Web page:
There is evidence that people who meditate look younger because they are more relaxed. And they have fewer wrinkles! You won’t have to worry about that yet, but I’m all for that at my age!

What’s the best way to meditate?

There are several ways to meditate, so it’s a case of exploring a few and finding one that you’re comfortable with. As a teenager you will have a lot going on in your life including the pressures of education and finding a career you love, so any meditation time needs to suit your routine otherwise you’ll see it as a chore. Choose a place and a time where you have at least twenty minutes to practice meditating. Your room might be a good place as it’s a private space or maybe a quiet woodland area if it’s warm outside. I would suggest trying a few different practices over a few days to see what works best.

  • No thought meditation
    • This is exactly as it sounds – you relax and think of nothing. I find this challenging for any length of time because my inner voice can’t help but babble, but you can focus on one object in your room such as a candle or picture as this can keep your inner voice at bay.
  • Mantra meditation
    • Pick a meaningful phrase and repeat it over and over and in different ways, emphasising certain words. Read more about mantras and incantations
  • Breathe meditation
    • Again, this is exactly as it sounds where you concentrate and follow your breathing, taking deep breaths in and out.
  • Sound meditation
    • Relax and focus on chill out music designed specifically to aid meditation as you focus on a topic or challenge.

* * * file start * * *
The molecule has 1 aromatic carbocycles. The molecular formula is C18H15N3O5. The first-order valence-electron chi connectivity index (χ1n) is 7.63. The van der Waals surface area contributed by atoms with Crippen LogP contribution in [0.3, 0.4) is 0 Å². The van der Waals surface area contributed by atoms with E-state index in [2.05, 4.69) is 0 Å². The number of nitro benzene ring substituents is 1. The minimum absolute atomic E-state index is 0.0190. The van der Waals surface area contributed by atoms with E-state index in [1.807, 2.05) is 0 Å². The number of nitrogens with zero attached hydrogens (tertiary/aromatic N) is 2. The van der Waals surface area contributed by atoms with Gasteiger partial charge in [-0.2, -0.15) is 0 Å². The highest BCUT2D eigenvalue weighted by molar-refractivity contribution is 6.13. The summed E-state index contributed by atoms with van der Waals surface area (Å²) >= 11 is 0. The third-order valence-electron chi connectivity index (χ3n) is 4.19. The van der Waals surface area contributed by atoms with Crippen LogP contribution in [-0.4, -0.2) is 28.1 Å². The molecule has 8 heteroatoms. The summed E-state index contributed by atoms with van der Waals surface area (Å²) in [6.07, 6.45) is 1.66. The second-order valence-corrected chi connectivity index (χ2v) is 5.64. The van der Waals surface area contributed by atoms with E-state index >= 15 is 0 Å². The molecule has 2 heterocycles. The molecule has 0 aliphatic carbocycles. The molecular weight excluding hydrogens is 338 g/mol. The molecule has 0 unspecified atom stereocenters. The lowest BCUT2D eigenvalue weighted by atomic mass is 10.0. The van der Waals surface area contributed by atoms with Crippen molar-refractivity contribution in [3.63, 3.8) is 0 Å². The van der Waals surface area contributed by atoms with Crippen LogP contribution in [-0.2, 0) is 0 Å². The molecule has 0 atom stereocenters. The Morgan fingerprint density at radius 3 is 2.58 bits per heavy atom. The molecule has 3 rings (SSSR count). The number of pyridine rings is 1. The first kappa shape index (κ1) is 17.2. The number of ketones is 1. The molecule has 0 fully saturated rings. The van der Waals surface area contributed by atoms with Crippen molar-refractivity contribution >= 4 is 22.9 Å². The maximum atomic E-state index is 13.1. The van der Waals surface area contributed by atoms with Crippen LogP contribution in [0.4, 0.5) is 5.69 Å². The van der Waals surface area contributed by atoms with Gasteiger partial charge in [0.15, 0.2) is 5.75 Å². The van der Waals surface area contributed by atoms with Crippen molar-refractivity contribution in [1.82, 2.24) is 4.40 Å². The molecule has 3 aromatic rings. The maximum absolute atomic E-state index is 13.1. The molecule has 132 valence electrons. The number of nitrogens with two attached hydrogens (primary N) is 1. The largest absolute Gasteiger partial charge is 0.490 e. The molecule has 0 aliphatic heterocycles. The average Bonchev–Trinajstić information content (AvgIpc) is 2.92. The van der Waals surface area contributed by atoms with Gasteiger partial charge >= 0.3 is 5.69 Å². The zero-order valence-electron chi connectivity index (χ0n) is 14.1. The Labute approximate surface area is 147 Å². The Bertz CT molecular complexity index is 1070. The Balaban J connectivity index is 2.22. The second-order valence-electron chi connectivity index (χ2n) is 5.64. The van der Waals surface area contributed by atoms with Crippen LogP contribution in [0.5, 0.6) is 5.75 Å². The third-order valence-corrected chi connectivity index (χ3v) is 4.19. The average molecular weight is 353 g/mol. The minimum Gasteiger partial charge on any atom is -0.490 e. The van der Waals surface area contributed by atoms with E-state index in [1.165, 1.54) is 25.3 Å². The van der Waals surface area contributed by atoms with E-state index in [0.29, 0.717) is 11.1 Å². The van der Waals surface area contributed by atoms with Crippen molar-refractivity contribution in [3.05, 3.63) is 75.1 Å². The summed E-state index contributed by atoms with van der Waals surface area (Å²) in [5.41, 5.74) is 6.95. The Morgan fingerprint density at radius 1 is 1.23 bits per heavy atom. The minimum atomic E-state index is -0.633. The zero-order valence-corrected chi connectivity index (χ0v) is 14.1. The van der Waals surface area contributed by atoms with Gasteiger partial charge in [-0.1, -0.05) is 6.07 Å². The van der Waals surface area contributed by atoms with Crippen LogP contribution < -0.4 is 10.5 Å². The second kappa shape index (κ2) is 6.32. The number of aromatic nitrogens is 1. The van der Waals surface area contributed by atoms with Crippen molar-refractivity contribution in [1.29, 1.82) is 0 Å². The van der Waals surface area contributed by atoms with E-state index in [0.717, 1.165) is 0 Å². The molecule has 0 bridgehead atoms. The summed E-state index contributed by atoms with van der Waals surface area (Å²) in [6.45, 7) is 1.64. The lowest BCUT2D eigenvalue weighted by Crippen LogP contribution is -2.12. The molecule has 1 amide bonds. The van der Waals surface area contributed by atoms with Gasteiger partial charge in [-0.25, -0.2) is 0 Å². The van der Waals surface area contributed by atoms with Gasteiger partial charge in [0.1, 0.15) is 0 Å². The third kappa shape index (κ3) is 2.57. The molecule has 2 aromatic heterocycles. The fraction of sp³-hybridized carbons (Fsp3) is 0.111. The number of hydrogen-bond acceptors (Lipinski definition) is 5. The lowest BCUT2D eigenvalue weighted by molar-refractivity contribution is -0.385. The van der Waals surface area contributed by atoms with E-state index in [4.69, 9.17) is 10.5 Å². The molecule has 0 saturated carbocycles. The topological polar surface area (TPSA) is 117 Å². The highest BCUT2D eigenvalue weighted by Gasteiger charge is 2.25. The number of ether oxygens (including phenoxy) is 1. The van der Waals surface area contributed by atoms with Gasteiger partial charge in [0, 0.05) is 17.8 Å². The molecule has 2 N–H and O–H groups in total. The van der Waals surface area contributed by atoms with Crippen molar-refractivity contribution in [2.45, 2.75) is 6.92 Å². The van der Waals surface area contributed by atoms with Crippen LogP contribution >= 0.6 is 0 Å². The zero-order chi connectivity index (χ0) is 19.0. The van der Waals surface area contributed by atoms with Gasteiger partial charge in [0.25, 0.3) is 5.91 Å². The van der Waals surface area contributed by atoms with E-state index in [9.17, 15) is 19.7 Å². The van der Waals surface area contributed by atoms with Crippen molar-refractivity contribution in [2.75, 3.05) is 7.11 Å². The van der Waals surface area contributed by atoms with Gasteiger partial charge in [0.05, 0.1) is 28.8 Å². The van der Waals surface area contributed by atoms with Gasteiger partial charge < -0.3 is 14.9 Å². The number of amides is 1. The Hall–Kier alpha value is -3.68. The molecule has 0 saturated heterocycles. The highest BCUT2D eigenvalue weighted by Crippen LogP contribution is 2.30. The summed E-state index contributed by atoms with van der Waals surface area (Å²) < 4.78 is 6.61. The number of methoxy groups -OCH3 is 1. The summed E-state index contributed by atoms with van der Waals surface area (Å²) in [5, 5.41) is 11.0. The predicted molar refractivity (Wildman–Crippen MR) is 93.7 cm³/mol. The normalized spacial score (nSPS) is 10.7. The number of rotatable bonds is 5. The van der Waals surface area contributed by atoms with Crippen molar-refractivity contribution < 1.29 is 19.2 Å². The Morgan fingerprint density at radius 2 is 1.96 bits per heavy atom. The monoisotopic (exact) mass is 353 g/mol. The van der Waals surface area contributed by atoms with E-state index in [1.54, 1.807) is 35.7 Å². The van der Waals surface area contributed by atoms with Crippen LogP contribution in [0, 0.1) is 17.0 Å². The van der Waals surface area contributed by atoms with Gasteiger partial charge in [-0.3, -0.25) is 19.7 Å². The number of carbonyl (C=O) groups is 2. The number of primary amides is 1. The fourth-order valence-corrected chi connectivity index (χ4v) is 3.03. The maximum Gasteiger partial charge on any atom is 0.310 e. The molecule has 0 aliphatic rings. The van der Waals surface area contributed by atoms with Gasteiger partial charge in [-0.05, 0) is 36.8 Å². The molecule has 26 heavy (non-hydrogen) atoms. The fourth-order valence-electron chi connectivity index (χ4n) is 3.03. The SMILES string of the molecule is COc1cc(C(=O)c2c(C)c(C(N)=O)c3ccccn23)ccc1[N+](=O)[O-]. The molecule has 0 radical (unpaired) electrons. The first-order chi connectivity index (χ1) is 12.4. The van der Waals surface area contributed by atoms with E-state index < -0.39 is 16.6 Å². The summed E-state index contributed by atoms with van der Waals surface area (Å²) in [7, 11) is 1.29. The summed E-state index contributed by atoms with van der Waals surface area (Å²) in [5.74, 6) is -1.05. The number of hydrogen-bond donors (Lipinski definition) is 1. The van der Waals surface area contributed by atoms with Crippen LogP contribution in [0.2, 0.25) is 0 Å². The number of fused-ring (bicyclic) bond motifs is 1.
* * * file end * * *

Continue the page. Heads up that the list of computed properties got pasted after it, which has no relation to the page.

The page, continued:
• Visualise meditation
    • Picture the past or present or imagine the future and concentrate your efforts on letting something go or making something a reality.
  • Gratitude meditation
    • Deeply contemplate something you feel grateful for – feel and visualise it and be thankful.
  • Guided meditation

When you meditate it changes your state of mind because your thoughts are focused on what you are doing. It’s great to start the day with meditation to set yourself up with a winning attitude and to look forward to the future. It’s also effective practice in the evening, especially if you’re busy because it will help to ground you, but be sure that you cannot be interrupted and switch off distractions.

 

“Quiet the mind and your soul will speak.”

 

Choose the life you want to lead

If you’re a seasoned meditator I’d love to know what works for you. What’s your favourite place? What meditation method do you use? Have you ever manifested something incredible as a result of your visualisations? Or have you ever had a spiritual experience of some description? Please do share your thoughts and practices with me on social media, the more ideas we all have the better.

If you want to start a private conversation or if you’re looking to work with someone to help you through a particularly troubling period in your life then please do email me in confidence.

And finally, if you dismiss meditation as mumbo jumbo I challenge you to give it another go and explore ways to make you feel better. I promise you it will feel clearer and your mood will feel lighter.